Author + information
- Paul T. Vaitkus, MD, MBA, FACC⁎ ()
- ↵⁎Reprint requests and correspondence:
Dr. Paul T. Vaitkus, Midwest Heart Associates, Renaissance Plaza, 1340 Charles Street, Suite 300, Rockford, Illinois 61104.
New technologies in medicine almost always bring higher costs to the medical system. Most new medical technologies do not offer cost offsets via prevention of subsequent episodes of illness or reductions in labor costs. Two papers in the current issue of the Journal(1,2) document an exception to the rule of purely increased costs of a new technology. However, despite demonstrating offsetting cost savings within the overall health-care delivery system, when placed in the context of the complicated American medical system, these two papers serve to underscore serious inequities of who bears the costs and who reaps the benefits.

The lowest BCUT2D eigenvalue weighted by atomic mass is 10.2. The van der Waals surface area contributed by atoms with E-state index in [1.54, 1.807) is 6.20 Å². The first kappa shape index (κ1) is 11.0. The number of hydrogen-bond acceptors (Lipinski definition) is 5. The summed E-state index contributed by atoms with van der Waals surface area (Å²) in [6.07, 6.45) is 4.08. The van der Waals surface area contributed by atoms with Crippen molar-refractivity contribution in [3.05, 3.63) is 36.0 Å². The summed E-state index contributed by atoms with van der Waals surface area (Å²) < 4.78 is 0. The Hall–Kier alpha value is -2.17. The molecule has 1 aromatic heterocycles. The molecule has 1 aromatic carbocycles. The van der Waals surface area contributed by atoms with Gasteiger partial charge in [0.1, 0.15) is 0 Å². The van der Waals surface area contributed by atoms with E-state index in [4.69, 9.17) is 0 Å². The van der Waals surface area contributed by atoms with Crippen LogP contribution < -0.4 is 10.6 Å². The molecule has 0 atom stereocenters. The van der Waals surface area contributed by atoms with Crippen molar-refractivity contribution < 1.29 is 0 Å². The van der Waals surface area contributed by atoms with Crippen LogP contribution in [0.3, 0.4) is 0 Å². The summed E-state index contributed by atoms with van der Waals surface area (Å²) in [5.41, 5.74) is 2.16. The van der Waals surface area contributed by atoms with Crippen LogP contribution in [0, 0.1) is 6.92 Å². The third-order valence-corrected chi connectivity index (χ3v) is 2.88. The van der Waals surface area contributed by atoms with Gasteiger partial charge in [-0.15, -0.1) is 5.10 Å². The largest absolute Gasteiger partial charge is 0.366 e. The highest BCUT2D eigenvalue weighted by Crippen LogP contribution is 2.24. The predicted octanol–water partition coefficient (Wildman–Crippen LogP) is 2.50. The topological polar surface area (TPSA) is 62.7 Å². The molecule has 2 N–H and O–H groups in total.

Drug-eluting stents (DESs), as is now well known to cardiologists, are substantially more expensive than their predecessors. The two papers published in the current issue (1,2) provide quantitative economic data that supports the common-sense notion that DESs, by preventing recurrent cardiovascular events (primarily repeat revascularization), offer a downstream savings that warrant the up-front initial greater investment. The paper of Bakhai et al. (1) builds on observations previously published on sirolimus-eluting stents (3) and showed that, in comparison to a bare-metal stent (BMS), a paclitaxel-eluting stent reduced long-term costs as it reduced restenosis. The long-term cost benefit offset the initially higher costs of the DES. The manuscript of Elezi et al. (2) compares the two commercially available DESs and reports that insofar as a sirolimus-eluting stent may be superior to a paclitaxel-eluting stent in preventing restenosis (a notion still under debate) (4–7), it will have superior long-term cost advantages. Insofar as other recently reported trials demonstrated no relative advantage of one stent over the other (8), one would expect that cost analyses from such neutral studies will demonstrate economic neutrality as well. No doubt the results of Elezi et al. (2) will be the topic of much spin-doctoring by the two manufacturers on the opposite sides of the debate.